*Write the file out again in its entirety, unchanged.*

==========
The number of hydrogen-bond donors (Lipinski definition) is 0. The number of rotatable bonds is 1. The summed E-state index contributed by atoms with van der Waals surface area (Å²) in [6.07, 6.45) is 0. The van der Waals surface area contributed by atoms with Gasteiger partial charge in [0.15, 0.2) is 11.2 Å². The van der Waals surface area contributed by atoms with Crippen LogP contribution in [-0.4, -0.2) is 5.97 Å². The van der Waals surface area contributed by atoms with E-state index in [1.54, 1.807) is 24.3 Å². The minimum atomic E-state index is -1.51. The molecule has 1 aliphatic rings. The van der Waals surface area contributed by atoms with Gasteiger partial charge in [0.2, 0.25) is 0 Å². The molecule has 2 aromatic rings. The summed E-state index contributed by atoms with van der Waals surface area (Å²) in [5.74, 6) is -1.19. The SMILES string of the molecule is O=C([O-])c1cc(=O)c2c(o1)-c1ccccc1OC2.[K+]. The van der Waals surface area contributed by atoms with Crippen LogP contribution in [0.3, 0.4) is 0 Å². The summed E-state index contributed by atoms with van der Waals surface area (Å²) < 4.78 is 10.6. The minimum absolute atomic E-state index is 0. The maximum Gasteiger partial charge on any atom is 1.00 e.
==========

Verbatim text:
The number of hydrogen-bond donors (Lipinski definition) is 0. The number of rotatable bonds is 1. The summed E-state index contributed by atoms with van der Waals surface area (Å²) in [6.07, 6.45) is 0. The van der Waals surface area contributed by atoms with Gasteiger partial charge in [0.15, 0.2) is 11.2 Å². The van der Waals surface area contributed by atoms with Crippen LogP contribution in [-0.4, -0.2) is 5.97 Å². The van der Waals surface area contributed by atoms with E-state index in [1.54, 1.807) is 24.3 Å². The minimum atomic E-state index is -1.51. The molecule has 1 aliphatic rings. The van der Waals surface area contributed by atoms with Gasteiger partial charge in [0.2, 0.25) is 0 Å². The molecule has 2 aromatic rings. The summed E-state index contributed by atoms with van der Waals surface area (Å²) in [5.74, 6) is -1.19. The SMILES string of the molecule is O=C([O-])c1cc(=O)c2c(o1)-c1ccccc1OC2.[K+]. The van der Waals surface area contributed by atoms with Crippen LogP contribution in [0.3, 0.4) is 0 Å². The summed E-state index contributed by atoms with van der Waals surface area (Å²) < 4.78 is 10.6. The minimum absolute atomic E-state index is 0. The maximum Gasteiger partial charge on any atom is 1.00 e.